0.5 parts by weight of a solution containing human IFN-α prepared by the method in EXAMPLE 1, 0.25 parts by weight of a solution containing human IFN-γ prepared by the method in EXAMPLE 3, 0.25 parts by weight of a solution containing human TNF-α prepared by the method in EXAMPLE 4 and 9 parts by weight of an aqueous solution containing about 0.5 w/v % bovine serum albumin were mixed, and the mixture and 490 parts by weight of anhydrous crystalline maltose were mixed as homogeneously as possible into a solid product containing cytokine. The solid was mixed with 4-times by volume of cocoa butter previously dissolved by heating, adequate amounts of a coloring agent and a flavor-imparting agent, and the mixture was poured into a mold and cooled to obtain a cachou containing cytokine.

The product, having about 1×105 IU/g of IFN-α, about 3×103 IU/g of IFN-γ and about 3×103 IU/g of TNF-α, is a cachou containing 3 types of stabilized cytokines. Since the efficacy of IFN-α, IFN-γ and TNF-α is exerted synergistically, it is much more effective for treating IFN-α, IFN-γ and TNF-α susceptible diseases such as an immunopathy, an infectious disease of virus and a malignant tumor by administering it to the mouth.

EXAMPLE 6 Suppository containing cytokine

A mixture solution containing cytokine, which was prepared by the method in EXAMPLE 5, and 490 parts by weight of anhydrous crystalline trehalose were mixed as homogeneously as possible to obtain a solid containing cytokine which was then poured into a mold and cooled to obtain a suppository containing cytokine.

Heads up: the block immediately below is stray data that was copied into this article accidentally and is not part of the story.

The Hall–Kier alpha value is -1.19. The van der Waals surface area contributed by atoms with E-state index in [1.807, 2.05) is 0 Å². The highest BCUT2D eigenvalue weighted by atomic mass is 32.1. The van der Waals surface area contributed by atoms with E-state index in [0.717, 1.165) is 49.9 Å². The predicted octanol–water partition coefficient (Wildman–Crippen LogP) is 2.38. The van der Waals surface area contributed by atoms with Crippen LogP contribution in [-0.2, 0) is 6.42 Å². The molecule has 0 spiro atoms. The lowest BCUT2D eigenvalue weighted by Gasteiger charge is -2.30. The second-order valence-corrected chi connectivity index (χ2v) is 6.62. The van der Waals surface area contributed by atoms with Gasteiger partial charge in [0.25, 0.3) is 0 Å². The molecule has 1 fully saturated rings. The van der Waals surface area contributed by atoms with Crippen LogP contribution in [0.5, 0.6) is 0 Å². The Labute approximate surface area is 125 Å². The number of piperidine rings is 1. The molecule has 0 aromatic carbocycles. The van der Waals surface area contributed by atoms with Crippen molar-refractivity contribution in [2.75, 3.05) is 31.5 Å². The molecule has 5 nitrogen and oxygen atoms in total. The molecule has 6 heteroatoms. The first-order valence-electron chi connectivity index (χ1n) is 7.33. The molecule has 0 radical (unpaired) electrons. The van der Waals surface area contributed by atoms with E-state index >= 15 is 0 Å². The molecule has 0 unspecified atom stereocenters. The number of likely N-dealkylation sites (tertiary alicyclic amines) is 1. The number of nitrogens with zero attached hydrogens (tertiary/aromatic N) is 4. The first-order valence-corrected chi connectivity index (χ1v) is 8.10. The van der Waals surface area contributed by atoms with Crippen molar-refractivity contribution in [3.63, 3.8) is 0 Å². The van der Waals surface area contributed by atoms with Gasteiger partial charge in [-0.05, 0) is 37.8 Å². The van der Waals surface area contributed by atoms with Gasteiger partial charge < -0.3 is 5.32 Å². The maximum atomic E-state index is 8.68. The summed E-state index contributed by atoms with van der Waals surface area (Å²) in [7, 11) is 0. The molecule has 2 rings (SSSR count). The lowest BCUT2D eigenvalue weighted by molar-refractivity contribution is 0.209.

The product, having about 4×104 IU/g of IFN-α, about 1×103 IU/g of IFN-γ and about 1×103 IU/g of TNF-α, is a suppository containing 3 types of stabilized cytokines. Since, the efficacy of IFN-α, IFN-γ and TNF-α is exerted synergistically, it is much more effective for treating IFN-α, IFN-γ and TNF-α susceptible diseases such as an immunopathy, an infectious disease of virus and a malignant tumor by administering it into the rectum and the vagina.

EXAMPLE 7 Ointment containing EGF

0.0001 part by weight of a commercially available recombinant human EGF was dissolved in one part by weight of phosphate-buffered saline (pH 7.2), and the resultant solution was mixed with 49 parts by weight of anhydrous crystalline maltose as homogeneously as possible to obtain a solid. The resultant solid was kneaded with 9-times by volume of white petrolatum to obtain an ointment containing EGF.

The product had about 0.2 μg/g of active EGF. The product, an ointment containing a stabilized EGF, can be advantageously used for treating EGF susceptible diseases such as a trauma, an incision, an abrasion and a burn by applying it to the skin or the mucous membrane to effectively treat them.

EXAMPLE 8 Oral agent containing insulin

0.1 part by weight of a commercially available recombinant human insulin having a specific activity of about 24 IU/mg protein was dissolved in one part by weight of phosphate-buffered saline (pH 7.0), and the resultant solution was mixed with 49 parts by weight of anhydrous crystalline maltose as homogeneously as possible into a solid. The resultant solid was kneaded with 19-times by volume of cocoa butter, which had been previously dissolved by heating, and an adequate amount of a flavor-imparting agent, and the mixture was poured into a mold and cooled to obtain an oral agent containing insulin.